Port Lambton homeowners made their pleas to council in an effort to keep a new parking lot out of their backyards.
But after taking their concerns into account it looks like paving is still set to begin on 45 new vehicle spaces next to McDonald Park.
It’s the latest development in the ongoing saga of the attempts to fix issues at the ball park and playground. Some steps taken during the past year included a redesign of the baseball fields and the removal of trees. “At every stage of this project the neighbouring community has had issues with these improvements,” says Director of Community Services Kendall Lindsay.
But parking remains a major sticking point. The lack of a dedicated space has led to vehicles parking in restricted areas on nearby streets, along the River Trail on the St. Clair Parkway, or even on homeowner’s lawns.
The solution proposed by Lindsay is to add 45 parking spaces on the west side of the park. This would be achieved by connecting Reedy Lane and Reedy Street, between First and Second Streets.
This quickly drew the ire of homeowners on the St. Clair Parkway whose homes back onto the proposed lot. A collection of letters and presentations were made at Monday’s council meeting in opposition to the idea.
“Our objective, along with the majority of the homeowners located on the block between First Street and Second Street, is to have the green space located on the west side of the park left green,” says Karen Moran during her pitch to council. She says she’s collected more than 120 signatures supporting this objective from residents.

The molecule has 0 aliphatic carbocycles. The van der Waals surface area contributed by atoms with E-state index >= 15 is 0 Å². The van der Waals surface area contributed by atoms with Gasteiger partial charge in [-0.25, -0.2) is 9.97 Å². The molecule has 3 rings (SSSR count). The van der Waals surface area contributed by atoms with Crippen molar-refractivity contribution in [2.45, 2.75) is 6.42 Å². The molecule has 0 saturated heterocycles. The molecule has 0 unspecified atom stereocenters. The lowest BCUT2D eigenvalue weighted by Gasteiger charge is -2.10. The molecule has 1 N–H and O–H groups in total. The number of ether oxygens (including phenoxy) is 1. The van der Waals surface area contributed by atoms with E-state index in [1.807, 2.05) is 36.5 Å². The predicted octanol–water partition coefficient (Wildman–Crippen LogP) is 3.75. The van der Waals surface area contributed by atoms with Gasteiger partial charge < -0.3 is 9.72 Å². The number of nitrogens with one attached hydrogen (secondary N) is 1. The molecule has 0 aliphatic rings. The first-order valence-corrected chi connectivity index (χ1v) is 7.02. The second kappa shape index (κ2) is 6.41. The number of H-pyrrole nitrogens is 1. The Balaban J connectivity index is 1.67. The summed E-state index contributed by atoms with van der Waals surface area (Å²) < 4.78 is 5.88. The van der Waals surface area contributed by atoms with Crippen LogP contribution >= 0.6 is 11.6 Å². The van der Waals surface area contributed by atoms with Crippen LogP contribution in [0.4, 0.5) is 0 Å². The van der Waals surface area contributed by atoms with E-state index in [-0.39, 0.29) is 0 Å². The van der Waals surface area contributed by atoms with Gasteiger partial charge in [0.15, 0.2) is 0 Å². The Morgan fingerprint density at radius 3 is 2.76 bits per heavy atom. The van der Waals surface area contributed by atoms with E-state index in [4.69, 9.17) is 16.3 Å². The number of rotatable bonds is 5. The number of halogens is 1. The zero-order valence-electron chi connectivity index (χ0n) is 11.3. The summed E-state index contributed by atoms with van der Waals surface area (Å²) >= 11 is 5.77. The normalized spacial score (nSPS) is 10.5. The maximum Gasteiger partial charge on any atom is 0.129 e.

“A paved parking lot in this space would not invite dog walkers or the kids, but instead create a permanent change in the footprint of McDonald Park, a huge loss of privacy in the backyards that border it, create a significant increase in noise and undoubtedly decrease the property values,” says Moran.
“For Council to make a decision that results in such an extreme alteration of a community park is an incredible misstep of authority,” she wrote in an accompanying letter.
Moran says enough green space was already lost when the township cut down several trees during park renovations last year. “While most municipalities in Ontario are fighting to reduce their carbon footprint, the St. Clair Township Council seems to have gone rogue.”
“The decision to remove the trees and forever change the footprint of a beautiful community space was done with zero input from the local community, particularly those neighbours whose properties directly line the park space,” wrote Moran.
Mayor Steve Arnold says the trees were old and diseased and had to come down for safety reasons. He says the township has planted more than 175 acres of trees during the current term of council.
“McDonald Park is a community park that is used by many people for other interests beside baseball. I have seen children play tag, soccer and fly kites, adults exercising and doing yoga,” wrote Port Lambton resident Shawn Morgan. “If this area is paved, where do you expect the taxpayers of this community go to enjoy some green space away from the general main road? There is no such place.”
John Moran questioned why the township couldn’t explore delaying the parking lot while trying to buy the land on the east side of the park from CSX Rail and putting it there instead. Arnold says St. Clair has been trying to acquire that land for decades and gotten nowhere. “It’s a point of frustration for all of us,” he says.
Councillor Rose Atkins says “We cannot have a park without parking.”
“The River Trail is used now more than it’s ever been used in history. The more that cars park along there… that just creates another safety issue for anyone trying to get to the park… I empathize completely but I cannot see having a park with nowhere for cars to go to,” says Atkins.
Council voted to approve Lindsay’s proposal and move ahead with the parking lot, with some conditions. The parking lot will be gated off to vehicle traffic at each end of the newly connected Reedy Street and Lane except for when the park is in use for games or events. This is to prevent the new road being used as a through street and to keep off road vehicles out of the parking lot.
Council specified the parking lot and connecting road should be made available to pedestrian traffic at all times however.
Alex Kurial, Local Journalism Initiative Reporter, The Independent